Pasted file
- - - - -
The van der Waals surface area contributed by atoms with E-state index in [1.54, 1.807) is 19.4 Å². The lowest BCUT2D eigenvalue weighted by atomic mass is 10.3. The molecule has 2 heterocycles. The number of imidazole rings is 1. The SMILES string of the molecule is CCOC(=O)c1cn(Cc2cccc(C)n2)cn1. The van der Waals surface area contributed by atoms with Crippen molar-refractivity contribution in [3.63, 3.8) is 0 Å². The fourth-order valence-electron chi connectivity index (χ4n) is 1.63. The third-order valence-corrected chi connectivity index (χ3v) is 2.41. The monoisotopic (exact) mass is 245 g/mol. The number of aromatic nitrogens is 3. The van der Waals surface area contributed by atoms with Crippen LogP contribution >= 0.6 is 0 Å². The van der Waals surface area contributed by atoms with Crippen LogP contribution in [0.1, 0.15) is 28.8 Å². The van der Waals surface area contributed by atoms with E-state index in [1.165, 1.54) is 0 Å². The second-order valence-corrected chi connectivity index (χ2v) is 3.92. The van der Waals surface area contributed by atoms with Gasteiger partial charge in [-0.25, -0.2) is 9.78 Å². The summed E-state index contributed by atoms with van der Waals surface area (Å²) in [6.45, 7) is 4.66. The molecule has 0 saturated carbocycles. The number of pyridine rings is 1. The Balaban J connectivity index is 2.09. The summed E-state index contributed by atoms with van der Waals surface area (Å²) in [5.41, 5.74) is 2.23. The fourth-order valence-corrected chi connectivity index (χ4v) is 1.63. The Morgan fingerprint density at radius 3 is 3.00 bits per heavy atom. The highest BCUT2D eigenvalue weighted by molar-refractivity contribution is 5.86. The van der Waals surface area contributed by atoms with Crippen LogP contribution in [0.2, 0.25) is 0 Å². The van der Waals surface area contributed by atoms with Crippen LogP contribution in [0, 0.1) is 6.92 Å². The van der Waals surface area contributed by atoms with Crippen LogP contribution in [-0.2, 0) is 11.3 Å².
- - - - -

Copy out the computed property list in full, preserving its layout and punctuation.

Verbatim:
The van der Waals surface area contributed by atoms with E-state index in [1.54, 1.807) is 19.4 Å². The lowest BCUT2D eigenvalue weighted by atomic mass is 10.3. The molecule has 2 heterocycles. The number of imidazole rings is 1. The SMILES string of the molecule is CCOC(=O)c1cn(Cc2cccc(C)n2)cn1. The van der Waals surface area contributed by atoms with Crippen molar-refractivity contribution in [3.63, 3.8) is 0 Å². The fourth-order valence-electron chi connectivity index (χ4n) is 1.63. The third-order valence-corrected chi connectivity index (χ3v) is 2.41. The monoisotopic (exact) mass is 245 g/mol. The number of aromatic nitrogens is 3. The van der Waals surface area contributed by atoms with Crippen LogP contribution >= 0.6 is 0 Å². The van der Waals surface area contributed by atoms with Crippen LogP contribution in [0.1, 0.15) is 28.8 Å². The van der Waals surface area contributed by atoms with E-state index in [1.165, 1.54) is 0 Å². The second-order valence-corrected chi connectivity index (χ2v) is 3.92. The van der Waals surface area contributed by atoms with Gasteiger partial charge in [-0.25, -0.2) is 9.78 Å². The summed E-state index contributed by atoms with van der Waals surface area (Å²) in [6.45, 7) is 4.66. The molecule has 0 saturated carbocycles. The number of pyridine rings is 1. The Balaban J connectivity index is 2.09. The summed E-state index contributed by atoms with van der Waals surface area (Å²) in [5.41, 5.74) is 2.23. The fourth-order valence-corrected chi connectivity index (χ4v) is 1.63. The Morgan fingerprint density at radius 3 is 3.00 bits per heavy atom. The highest BCUT2D eigenvalue weighted by molar-refractivity contribution is 5.86. The van der Waals surface area contributed by atoms with Crippen LogP contribution in [0.2, 0.25) is 0 Å². The van der Waals surface area contributed by atoms with Crippen LogP contribution in [0, 0.1) is 6.92 Å². The van der Waals surface area contributed by atoms with Crippen LogP contribution in [-0.2, 0) is 11.3 Å².